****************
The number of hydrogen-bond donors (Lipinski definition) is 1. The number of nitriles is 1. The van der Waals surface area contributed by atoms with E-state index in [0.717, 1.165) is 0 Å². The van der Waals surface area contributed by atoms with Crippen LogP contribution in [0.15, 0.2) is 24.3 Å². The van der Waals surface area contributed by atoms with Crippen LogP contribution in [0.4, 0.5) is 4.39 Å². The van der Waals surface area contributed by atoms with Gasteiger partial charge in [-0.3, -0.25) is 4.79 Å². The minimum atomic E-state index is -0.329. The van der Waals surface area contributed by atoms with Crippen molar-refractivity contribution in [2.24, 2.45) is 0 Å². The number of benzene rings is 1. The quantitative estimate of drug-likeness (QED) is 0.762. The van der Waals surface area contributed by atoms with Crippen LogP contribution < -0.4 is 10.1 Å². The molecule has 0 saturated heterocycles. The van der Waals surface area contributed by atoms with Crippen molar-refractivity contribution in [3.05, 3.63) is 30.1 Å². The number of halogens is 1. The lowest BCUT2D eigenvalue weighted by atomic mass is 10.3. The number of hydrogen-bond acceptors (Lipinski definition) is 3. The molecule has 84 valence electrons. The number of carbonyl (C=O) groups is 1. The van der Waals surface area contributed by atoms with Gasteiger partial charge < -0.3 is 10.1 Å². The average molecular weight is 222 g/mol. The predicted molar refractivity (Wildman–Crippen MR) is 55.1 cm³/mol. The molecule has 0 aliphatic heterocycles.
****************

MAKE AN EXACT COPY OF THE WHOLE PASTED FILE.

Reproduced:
The number of hydrogen-bond donors (Lipinski definition) is 1. The number of nitriles is 1. The van der Waals surface area contributed by atoms with E-state index in [0.717, 1.165) is 0 Å². The van der Waals surface area contributed by atoms with Crippen LogP contribution in [0.15, 0.2) is 24.3 Å². The van der Waals surface area contributed by atoms with Crippen LogP contribution in [0.4, 0.5) is 4.39 Å². The van der Waals surface area contributed by atoms with Gasteiger partial charge in [-0.3, -0.25) is 4.79 Å². The minimum atomic E-state index is -0.329. The van der Waals surface area contributed by atoms with Crippen molar-refractivity contribution in [2.24, 2.45) is 0 Å². The number of benzene rings is 1. The quantitative estimate of drug-likeness (QED) is 0.762. The van der Waals surface area contributed by atoms with Crippen LogP contribution < -0.4 is 10.1 Å². The molecule has 0 saturated heterocycles. The van der Waals surface area contributed by atoms with Crippen molar-refractivity contribution in [3.05, 3.63) is 30.1 Å². The number of halogens is 1. The lowest BCUT2D eigenvalue weighted by atomic mass is 10.3. The number of hydrogen-bond acceptors (Lipinski definition) is 3. The molecule has 84 valence electrons. The number of carbonyl (C=O) groups is 1. The van der Waals surface area contributed by atoms with Gasteiger partial charge < -0.3 is 10.1 Å². The average molecular weight is 222 g/mol. The predicted molar refractivity (Wildman–Crippen MR) is 55.1 cm³/mol. The molecule has 0 aliphatic heterocycles.